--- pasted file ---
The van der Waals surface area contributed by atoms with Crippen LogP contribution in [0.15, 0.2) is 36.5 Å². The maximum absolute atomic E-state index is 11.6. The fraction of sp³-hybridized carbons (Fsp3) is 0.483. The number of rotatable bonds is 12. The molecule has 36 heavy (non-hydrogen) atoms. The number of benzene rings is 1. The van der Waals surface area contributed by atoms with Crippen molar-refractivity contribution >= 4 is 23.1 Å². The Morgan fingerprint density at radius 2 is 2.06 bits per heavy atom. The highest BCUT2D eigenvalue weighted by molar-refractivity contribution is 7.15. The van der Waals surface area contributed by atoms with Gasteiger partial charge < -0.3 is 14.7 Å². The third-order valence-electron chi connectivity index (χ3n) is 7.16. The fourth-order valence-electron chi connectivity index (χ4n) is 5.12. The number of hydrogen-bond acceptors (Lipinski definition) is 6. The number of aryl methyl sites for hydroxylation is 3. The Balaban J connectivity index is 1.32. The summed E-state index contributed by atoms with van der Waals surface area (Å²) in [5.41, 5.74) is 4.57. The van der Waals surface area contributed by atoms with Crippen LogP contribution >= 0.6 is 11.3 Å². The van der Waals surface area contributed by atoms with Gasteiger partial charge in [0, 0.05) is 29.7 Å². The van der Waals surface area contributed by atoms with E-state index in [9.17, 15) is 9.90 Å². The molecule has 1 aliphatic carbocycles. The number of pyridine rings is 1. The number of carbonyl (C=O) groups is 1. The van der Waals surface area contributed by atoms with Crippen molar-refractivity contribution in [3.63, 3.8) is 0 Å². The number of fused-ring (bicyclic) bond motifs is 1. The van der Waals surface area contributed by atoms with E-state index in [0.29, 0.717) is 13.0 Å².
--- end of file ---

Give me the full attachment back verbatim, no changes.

The van der Waals surface area contributed by atoms with Crippen LogP contribution in [0.15, 0.2) is 36.5 Å². The maximum absolute atomic E-state index is 11.6. The fraction of sp³-hybridized carbons (Fsp3) is 0.483. The number of rotatable bonds is 12. The molecule has 36 heavy (non-hydrogen) atoms. The number of benzene rings is 1. The van der Waals surface area contributed by atoms with Crippen molar-refractivity contribution >= 4 is 23.1 Å². The Morgan fingerprint density at radius 2 is 2.06 bits per heavy atom. The highest BCUT2D eigenvalue weighted by molar-refractivity contribution is 7.15. The van der Waals surface area contributed by atoms with Gasteiger partial charge < -0.3 is 14.7 Å². The third-order valence-electron chi connectivity index (χ3n) is 7.16. The fourth-order valence-electron chi connectivity index (χ4n) is 5.12. The number of hydrogen-bond acceptors (Lipinski definition) is 6. The number of aryl methyl sites for hydroxylation is 3. The Balaban J connectivity index is 1.32. The summed E-state index contributed by atoms with van der Waals surface area (Å²) in [5.41, 5.74) is 4.57. The van der Waals surface area contributed by atoms with Crippen LogP contribution >= 0.6 is 11.3 Å². The van der Waals surface area contributed by atoms with Gasteiger partial charge in [0, 0.05) is 29.7 Å². The van der Waals surface area contributed by atoms with E-state index in [9.17, 15) is 9.90 Å². The molecule has 1 aliphatic carbocycles. The number of pyridine rings is 1. The number of carbonyl (C=O) groups is 1. The van der Waals surface area contributed by atoms with Crippen molar-refractivity contribution in [3.63, 3.8) is 0 Å². The number of fused-ring (bicyclic) bond motifs is 1. The van der Waals surface area contributed by atoms with E-state index in [0.29, 0.717) is 13.0 Å².